A Harvard study found that individuals who had suffered severe neglect and abuse, their integrated fibers in crucial brain structures were stunted or underdeveloped resulting in dysfunctional neurocognitive processing. Thus, it is no wonder, so many of our socioeconomic disadvantaged youth find it difficult to focus on and attend to classroom work. Young and old alike, who are exposed to chronic stress and trauma find it difficult to concentrate as they struggle with memory related challenges because of dysfunctional neurocognitive processing in pre-frontal cortex. This is the last area of the brain to develop and is responsible for decision-making, planning and impulse control among other functions.
PranaMind believes this is a primary source for the mental health stressors, violence, anger, substance abuse found in indigenous communities. To eradicate this source requires a radical shift in understanding the intra and interdependence between culturecology and mental health.
Science provides ample evidence of the connections and dynamic relationships between the individual and her or his “culturecology” which is demonstrated in the collectivist nature of indigenous societies. There are no “single” human beings. The “relationship,” between individual and environment must be understood within the specific sociocultural milieu—the “cultural grounding” that the individual lives in. This “cultural grounding” and meaning of each (individual and environment) must be culturally understood in order to fully understand the impact and influence the interactive relationship between the individual and environment has on the individual’s mental health.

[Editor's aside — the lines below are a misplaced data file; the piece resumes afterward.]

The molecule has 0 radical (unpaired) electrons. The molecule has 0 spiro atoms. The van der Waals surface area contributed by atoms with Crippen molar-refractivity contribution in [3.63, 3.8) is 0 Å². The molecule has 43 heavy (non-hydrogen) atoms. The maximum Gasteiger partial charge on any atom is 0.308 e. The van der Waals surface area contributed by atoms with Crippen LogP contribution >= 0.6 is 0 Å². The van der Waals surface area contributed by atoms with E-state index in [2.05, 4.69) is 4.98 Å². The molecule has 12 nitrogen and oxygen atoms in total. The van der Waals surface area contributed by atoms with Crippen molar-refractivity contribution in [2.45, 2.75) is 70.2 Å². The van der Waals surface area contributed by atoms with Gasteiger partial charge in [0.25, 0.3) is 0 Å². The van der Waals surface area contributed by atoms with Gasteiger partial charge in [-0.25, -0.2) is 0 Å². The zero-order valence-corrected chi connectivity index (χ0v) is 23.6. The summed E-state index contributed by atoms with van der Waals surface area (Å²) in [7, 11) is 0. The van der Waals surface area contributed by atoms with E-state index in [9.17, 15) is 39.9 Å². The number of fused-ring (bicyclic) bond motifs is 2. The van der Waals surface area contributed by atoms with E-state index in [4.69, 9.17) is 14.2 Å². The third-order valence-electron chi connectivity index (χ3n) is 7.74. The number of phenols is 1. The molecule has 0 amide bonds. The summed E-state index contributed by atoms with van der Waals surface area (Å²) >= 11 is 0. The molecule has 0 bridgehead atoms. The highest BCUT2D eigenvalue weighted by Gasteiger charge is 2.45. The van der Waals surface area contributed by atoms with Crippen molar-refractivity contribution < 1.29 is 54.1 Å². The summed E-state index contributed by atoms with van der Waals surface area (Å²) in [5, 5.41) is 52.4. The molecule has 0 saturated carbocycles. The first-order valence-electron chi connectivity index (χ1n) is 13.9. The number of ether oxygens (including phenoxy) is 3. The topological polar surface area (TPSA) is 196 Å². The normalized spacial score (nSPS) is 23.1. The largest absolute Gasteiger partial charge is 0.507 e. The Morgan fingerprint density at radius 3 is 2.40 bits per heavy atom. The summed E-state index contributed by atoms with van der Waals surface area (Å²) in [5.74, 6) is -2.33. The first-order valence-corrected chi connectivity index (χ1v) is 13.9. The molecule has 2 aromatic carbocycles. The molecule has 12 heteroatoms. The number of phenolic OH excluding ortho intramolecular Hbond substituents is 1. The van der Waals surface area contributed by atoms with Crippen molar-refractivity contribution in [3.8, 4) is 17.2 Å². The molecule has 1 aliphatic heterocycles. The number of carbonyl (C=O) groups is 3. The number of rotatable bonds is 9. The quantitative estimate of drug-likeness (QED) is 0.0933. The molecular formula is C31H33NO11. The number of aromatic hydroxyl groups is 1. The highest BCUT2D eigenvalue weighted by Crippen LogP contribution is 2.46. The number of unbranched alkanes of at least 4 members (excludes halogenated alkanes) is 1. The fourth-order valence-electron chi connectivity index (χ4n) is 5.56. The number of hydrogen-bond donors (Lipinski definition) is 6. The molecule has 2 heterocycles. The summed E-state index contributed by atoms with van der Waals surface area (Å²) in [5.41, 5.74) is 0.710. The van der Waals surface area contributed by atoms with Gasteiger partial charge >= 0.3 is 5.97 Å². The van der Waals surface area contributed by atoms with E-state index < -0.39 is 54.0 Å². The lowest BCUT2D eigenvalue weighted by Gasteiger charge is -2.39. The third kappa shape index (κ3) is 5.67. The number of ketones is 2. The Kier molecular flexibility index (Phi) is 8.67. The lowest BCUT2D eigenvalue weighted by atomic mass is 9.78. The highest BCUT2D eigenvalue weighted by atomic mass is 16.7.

Converging lines of evidence in the fields of social psychology, psychonutrition, social neuroscience, and cultural neuroscience illustrates the magnitude social relationships have on an individual’s resilience and mental health. Human beings are social creatures, and the brain is a social organ that is continuously being reshaped, i.e., neuroplasticity, neurogenesis through social interactions and experiences. Therefore, the brain can be changed, regulated, and aided in healing in the context of social relationships.
PranaMind promotes community mental health and well-being. We integrate social, cultural, spiritual, economic, political, environmental, and international influences to promote health and empowerment at individual and systemic levels within the social communities it serves. Our motto is captured in the spirit of the African concept of UBUNTU: “The idea of Ubuntu is expressed in the proverb – “u muntu ngu muntu nga bantu – a person is a person because of other people”.